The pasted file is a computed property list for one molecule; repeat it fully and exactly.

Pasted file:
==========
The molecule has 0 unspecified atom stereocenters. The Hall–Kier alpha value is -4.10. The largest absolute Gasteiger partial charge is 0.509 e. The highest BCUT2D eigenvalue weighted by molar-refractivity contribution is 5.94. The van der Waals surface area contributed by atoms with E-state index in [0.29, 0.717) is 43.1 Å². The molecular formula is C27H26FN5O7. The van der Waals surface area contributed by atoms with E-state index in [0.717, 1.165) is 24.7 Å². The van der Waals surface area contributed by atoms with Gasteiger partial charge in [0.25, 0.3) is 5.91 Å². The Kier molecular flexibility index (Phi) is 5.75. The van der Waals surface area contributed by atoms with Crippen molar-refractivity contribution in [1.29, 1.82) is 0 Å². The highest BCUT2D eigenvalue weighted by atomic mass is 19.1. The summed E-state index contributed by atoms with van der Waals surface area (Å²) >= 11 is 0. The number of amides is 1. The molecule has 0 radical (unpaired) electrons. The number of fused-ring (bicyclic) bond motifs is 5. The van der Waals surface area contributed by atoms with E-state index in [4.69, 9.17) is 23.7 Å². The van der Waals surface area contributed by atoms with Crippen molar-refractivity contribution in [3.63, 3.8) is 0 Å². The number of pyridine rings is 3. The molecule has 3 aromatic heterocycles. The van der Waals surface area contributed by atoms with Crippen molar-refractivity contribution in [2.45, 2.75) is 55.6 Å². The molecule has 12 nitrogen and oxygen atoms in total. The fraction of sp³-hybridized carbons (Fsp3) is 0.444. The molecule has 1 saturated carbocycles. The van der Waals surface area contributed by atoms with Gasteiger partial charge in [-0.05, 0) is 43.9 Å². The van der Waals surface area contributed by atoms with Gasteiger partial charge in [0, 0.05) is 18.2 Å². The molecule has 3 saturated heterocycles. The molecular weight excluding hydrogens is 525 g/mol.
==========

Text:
The molecule has 0 unspecified atom stereocenters. The Hall–Kier alpha value is -4.10. The largest absolute Gasteiger partial charge is 0.509 e. The highest BCUT2D eigenvalue weighted by molar-refractivity contribution is 5.94. The van der Waals surface area contributed by atoms with E-state index in [0.29, 0.717) is 43.1 Å². The molecular formula is C27H26FN5O7. The van der Waals surface area contributed by atoms with E-state index in [0.717, 1.165) is 24.7 Å². The van der Waals surface area contributed by atoms with Gasteiger partial charge in [0.25, 0.3) is 5.91 Å². The Kier molecular flexibility index (Phi) is 5.75. The van der Waals surface area contributed by atoms with Crippen molar-refractivity contribution in [1.29, 1.82) is 0 Å². The highest BCUT2D eigenvalue weighted by atomic mass is 19.1. The summed E-state index contributed by atoms with van der Waals surface area (Å²) >= 11 is 0. The number of amides is 1. The molecule has 0 radical (unpaired) electrons. The number of fused-ring (bicyclic) bond motifs is 5. The van der Waals surface area contributed by atoms with E-state index in [4.69, 9.17) is 23.7 Å². The van der Waals surface area contributed by atoms with Crippen molar-refractivity contribution in [3.63, 3.8) is 0 Å². The number of pyridine rings is 3. The molecule has 3 aromatic heterocycles. The van der Waals surface area contributed by atoms with Crippen molar-refractivity contribution in [2.45, 2.75) is 55.6 Å². The molecule has 12 nitrogen and oxygen atoms in total. The fraction of sp³-hybridized carbons (Fsp3) is 0.444. The molecule has 1 saturated carbocycles. The van der Waals surface area contributed by atoms with Gasteiger partial charge in [-0.05, 0) is 43.9 Å². The van der Waals surface area contributed by atoms with Gasteiger partial charge in [0, 0.05) is 18.2 Å². The molecule has 3 saturated heterocycles. The molecular weight excluding hydrogens is 525 g/mol.